request means the TSA wants to gather information about the technology
on the market, with an eye toward eventually ordering the devices.
About nine years ago, a man on a flight from Paris to Miami tried to
ignite an explosive hidden in his shoes.
Goldberg submitted to
the TSA information on his invention, the Magshoe, a step-on device
that screens shoes while they're still on passengers' feet. The units,
priced between $5,000 and $7,000 each, can detect metal and metal
compounds in explosive material. The Magshoe is already in use at
airports in Israel and will soon be deployed in China.
"The time for our technology has definitely come," Goldberg said.
the attempted attack on Christmas Day, in which a Nigerian national is
accused of trying to detonate explosives hidden in his underwear on a
flight from Amsterdam to Detroit, the TSA announced plans to buy 300
new full-body scanners that can produce what looks like a nude image of
passengers, showing weapons and explosives hidden under clothes.
Detection Inc., a New Jersey-based security technology firm with about
2,500 employees, is testing a full-body scanner that can produce a
passenger image instantly. (Similar devices take up to 15 seconds to
create the image.) The units sell for about $170,000 each.
TSA is aware of this technology," said Mark Laustra, vice president of
homeland security for Smiths Detection, which has been making X-ray
machines and other security devices for airports since the 1980s. "The
indications we have are that it is something they want to look at more
Other security companies, such as Rapiscan Systems of
Torrance and L-3 Communications Holdings Inc. of New York, also plan to
compete for the TSA contract for full-body scanners.
aviation security officials believed the future of airport security was
in explosive trace portals, which analyze particles blown off of
In 2005 and 2006, the TSA bought more than 100 such
portals at a cost of about $20 million. The devices, installed in 36
airports, resemble door thresholds. When a passenger steps into the
threshold, puffs of air dislodge particles from the skin and clothes.
The trace portals analyze the particles to determine whether the
passenger had come in contact with explosive materials. There are also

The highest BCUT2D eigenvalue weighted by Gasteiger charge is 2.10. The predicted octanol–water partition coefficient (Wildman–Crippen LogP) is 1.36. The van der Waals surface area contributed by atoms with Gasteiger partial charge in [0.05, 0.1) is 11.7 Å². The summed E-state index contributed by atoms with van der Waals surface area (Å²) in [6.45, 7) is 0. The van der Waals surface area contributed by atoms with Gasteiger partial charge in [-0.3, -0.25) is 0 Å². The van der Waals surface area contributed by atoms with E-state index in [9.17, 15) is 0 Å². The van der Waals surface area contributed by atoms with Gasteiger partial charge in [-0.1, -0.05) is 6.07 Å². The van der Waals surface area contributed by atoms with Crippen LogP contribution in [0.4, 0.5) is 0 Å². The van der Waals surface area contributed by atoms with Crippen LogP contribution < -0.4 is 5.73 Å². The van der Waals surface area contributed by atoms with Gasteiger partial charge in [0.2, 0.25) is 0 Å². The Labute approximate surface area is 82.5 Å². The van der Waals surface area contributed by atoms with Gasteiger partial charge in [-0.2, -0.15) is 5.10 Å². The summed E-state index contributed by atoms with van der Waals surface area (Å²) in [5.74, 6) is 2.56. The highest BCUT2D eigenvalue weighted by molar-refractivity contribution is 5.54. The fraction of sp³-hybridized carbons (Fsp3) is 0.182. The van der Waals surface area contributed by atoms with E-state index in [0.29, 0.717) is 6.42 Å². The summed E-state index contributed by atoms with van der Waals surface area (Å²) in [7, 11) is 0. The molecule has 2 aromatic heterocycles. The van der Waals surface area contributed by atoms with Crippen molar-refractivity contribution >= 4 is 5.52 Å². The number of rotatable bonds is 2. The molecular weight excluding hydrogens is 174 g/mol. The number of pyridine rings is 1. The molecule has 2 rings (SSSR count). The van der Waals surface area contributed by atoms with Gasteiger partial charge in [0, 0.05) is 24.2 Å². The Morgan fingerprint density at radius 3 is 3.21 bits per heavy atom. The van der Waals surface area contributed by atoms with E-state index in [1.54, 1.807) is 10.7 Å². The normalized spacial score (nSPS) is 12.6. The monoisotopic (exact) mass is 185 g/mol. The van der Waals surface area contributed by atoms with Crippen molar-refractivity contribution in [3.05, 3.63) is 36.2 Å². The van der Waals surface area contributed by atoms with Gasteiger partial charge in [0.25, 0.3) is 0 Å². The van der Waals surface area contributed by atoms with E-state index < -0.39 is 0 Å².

desktop devices that analyze particles picked up by swabs swiped on
passengers or their luggage.
But in 2007 the TSA shelved the
portals, built by GE Security and Smiths Detection, because high levels
of dust at airport terminals caused maintenance issues and triggered
too many false alarms.
However, Syage said that after the
Christmas Day attack, a TSA official told him there was renewed
interest in testing Syagen's next generation of trace portals. Syagen,
he said, has solved the problems with maintenance and false alarms, and
the portals sell for about $130,000 each.
"Our contacts in the
Department of Homeland Security and TSA indicate that portals like ours
are getting serious reconsideration," Syage said.
declined to comment on Syage's assertion, but a spokesman said the
agency continues to research several technologies to keep ahead of
For example, the TSA has begun testing a
hand-held scanner that can test liquids carried by passengers for
potentially explosive materials. In 2006, British authorities foiled a
terrorist plot to detonate liquid explosives on U.S.-bound flights over
In November, the TSA awarded Smiths Detection a
$22-million order for liquid scanners. The hand-held device shoots a
laser beam through a clear container, such as a water bottle, and
analyzes the resulting spectrum to determine whether the container
holds potentially dangerous material.
Said Laustra of Smiths Detection: "We are deploying it to airports
2010 Los Angeles Times